University of Minnesota

Mr. Abdullah Sultan Sabihat Al Alili v. United Arab Emirates, Working Group on Arbitrary Detention, Opinion No. 3/2008, U.N. Doc. A/HRC/10/21/Add.1 (2009).


OPINION No. 3/2008 (United Arab Emirates)

Communication addressed to the Government on 20 February 2007 and on 24 January 2008.

Concerning Mr. Abdullah Sultan Sabihat Al Alili.

The State is not a party to the International Covenant on Civil and Political Rights.

1. (Same text as paragraph 1 of Opinion No. 14/2007.)

2. The Working Group conveys its appreciation to the Government for having provided it with information concerning the allegations of the source.

3. (Same text as paragraph 3 of Opinion No. 15/2007.)

4. In the light of the allegations made, the Working Group welcomes the initial cooperation of the Government. The Working Group transmitted the reply provided by the Government to the source and received its comments. It regrets, however, that the Government did not reply to additional allegations made by the source in its observations to the first response of the Government. Nonetheless, the Working Group believes that it is in a position to render an opinion on the facts and circumstances of the case.

5. According to the source: Mr. Abdullah Sultan Sabihat Al Alili, aged 46, a citizen of the United Arab Emirates, married, is an agricultural engineer at the Ministry of Agriculture of the Emirate of Adjman, resident in Adjman.

6. It was reported that he was arrested on 15 February 2007 at his residence by agents of the Internal Security Services (Amn Aldawla), who neither showed any arrest warrant nor informed him about the reason for his arrest or about any charges laid against him. His house was searched without a search warrant and his personal documents and books were confiscated.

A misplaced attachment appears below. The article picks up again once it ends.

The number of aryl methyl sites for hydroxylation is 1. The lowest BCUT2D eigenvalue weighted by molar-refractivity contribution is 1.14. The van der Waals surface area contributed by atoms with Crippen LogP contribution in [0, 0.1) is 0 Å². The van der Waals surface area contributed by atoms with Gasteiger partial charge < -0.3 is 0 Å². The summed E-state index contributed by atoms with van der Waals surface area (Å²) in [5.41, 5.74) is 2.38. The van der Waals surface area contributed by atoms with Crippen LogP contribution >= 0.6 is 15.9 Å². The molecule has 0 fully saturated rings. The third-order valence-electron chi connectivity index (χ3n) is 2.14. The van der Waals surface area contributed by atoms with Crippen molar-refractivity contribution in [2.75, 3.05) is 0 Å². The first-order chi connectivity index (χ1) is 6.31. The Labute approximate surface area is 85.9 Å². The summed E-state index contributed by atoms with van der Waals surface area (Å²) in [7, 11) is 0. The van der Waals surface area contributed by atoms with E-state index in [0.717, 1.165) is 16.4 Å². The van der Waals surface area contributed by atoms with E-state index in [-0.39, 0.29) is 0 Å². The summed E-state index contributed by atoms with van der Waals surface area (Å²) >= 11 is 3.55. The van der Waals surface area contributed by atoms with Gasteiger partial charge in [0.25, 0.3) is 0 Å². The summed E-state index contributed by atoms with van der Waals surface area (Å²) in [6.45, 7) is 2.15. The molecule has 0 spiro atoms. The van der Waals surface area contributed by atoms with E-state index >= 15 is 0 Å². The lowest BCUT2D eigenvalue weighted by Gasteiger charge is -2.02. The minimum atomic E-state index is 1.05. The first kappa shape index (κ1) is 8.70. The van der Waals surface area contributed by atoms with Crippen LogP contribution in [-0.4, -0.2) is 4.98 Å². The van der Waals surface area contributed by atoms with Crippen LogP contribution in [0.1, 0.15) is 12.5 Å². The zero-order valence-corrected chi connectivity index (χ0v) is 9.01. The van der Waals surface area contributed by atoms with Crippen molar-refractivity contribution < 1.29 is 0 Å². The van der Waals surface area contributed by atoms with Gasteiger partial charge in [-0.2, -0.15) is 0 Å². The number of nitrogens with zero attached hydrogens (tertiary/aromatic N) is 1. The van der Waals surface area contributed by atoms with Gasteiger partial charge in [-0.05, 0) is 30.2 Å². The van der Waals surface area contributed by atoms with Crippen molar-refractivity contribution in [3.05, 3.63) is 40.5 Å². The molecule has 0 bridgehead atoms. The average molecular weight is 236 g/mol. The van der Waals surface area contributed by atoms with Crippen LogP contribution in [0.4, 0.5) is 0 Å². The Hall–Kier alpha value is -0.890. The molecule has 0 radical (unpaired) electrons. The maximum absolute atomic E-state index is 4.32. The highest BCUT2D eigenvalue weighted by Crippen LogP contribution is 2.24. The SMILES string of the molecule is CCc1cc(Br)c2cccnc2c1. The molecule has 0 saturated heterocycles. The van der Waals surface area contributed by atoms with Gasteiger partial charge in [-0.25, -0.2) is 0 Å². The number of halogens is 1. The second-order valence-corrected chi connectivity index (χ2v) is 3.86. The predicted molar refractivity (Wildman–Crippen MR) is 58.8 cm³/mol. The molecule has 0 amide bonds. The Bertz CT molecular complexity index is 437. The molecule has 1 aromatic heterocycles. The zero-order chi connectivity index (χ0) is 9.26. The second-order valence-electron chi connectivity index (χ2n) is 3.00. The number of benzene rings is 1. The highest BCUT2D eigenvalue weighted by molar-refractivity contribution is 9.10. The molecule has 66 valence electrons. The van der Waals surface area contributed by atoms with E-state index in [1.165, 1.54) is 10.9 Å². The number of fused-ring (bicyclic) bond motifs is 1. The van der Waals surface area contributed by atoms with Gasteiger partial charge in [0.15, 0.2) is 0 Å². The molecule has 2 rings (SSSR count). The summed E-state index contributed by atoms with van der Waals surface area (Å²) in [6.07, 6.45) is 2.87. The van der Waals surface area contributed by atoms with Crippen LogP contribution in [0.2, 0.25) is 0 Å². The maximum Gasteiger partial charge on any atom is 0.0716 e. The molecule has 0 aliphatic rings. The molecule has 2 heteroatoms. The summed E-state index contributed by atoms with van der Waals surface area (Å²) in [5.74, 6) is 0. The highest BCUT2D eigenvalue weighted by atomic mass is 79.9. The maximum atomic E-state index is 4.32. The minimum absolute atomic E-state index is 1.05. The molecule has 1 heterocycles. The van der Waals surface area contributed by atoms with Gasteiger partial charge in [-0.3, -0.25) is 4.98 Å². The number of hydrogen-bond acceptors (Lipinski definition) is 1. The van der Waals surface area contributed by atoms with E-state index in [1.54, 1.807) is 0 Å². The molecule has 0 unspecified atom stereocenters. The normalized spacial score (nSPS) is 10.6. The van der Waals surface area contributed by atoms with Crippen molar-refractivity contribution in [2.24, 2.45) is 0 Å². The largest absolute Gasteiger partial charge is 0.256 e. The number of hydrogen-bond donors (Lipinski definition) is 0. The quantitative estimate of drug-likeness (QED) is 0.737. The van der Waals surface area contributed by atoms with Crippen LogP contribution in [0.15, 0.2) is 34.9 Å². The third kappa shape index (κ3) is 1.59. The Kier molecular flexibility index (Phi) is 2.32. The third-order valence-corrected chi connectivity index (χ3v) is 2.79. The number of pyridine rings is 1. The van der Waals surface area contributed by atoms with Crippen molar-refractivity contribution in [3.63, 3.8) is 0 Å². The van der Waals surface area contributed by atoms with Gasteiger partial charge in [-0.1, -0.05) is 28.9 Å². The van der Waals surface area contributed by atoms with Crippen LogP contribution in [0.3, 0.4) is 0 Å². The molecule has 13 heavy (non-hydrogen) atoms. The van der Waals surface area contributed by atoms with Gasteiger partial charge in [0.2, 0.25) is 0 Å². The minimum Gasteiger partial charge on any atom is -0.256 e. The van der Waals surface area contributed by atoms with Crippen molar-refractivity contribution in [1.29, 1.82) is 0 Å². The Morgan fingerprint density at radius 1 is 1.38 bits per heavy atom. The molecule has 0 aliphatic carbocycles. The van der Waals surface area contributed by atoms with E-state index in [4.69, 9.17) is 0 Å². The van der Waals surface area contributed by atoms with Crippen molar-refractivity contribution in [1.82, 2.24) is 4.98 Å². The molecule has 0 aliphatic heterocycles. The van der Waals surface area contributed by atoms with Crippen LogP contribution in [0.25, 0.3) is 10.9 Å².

7. Mr. Al Alili had previously been arrested on 8 August 2005 and interrogated on his political views and about statements he had made regarding the situation of democracy and freedom of expression in the country. He was kept in incommunicado detention. On 13 September 2005, the Working Group on Arbitrary Detention sent an urgent appeal on his behalf to the Government of the United Arab Emirates. Mr. Al Alili was released on 25 October 2005, after 78 days in detention.

8. It was also alleged that, prior to his release, Mr. Al Alili was asked to refrain from further engaging in political activities, particularly from making statements and declarations to the media. As he decided to continue with his activities, the source believes that his current detention is related to his right to freely hold and express political opinions.

9. The source further reported that Mr. Al Alili is being held in incommunicado detention without charge; without having been entitled to have the assistance of a legal counsel and without access to his relatives or to adequate medical care. His current place of detention is unknown. Fears have been expressed that he could be subjected to ill-treatment.

10. In its observations the Government stated that Mr. Al Alili was arrested in accordance with the law of the United Arab Emirates by the competent authorities, which conducted the necessary investigations before handing him over to the judiciary and the prosecution services. According to the Government the prosecuting authorities reviewed the procedural and substantive aspects of the case and verified that the arrest of Mr. Al Alili had been conducted according to the established legal procedure, including the human rights norms applicable in the State. Thereafter, the prosecution service conducted an investigation and charged the accused with “incitement and conspiracy to disclose secrets relating to national defence� and “illegally obtaining secrets relating to national defence�.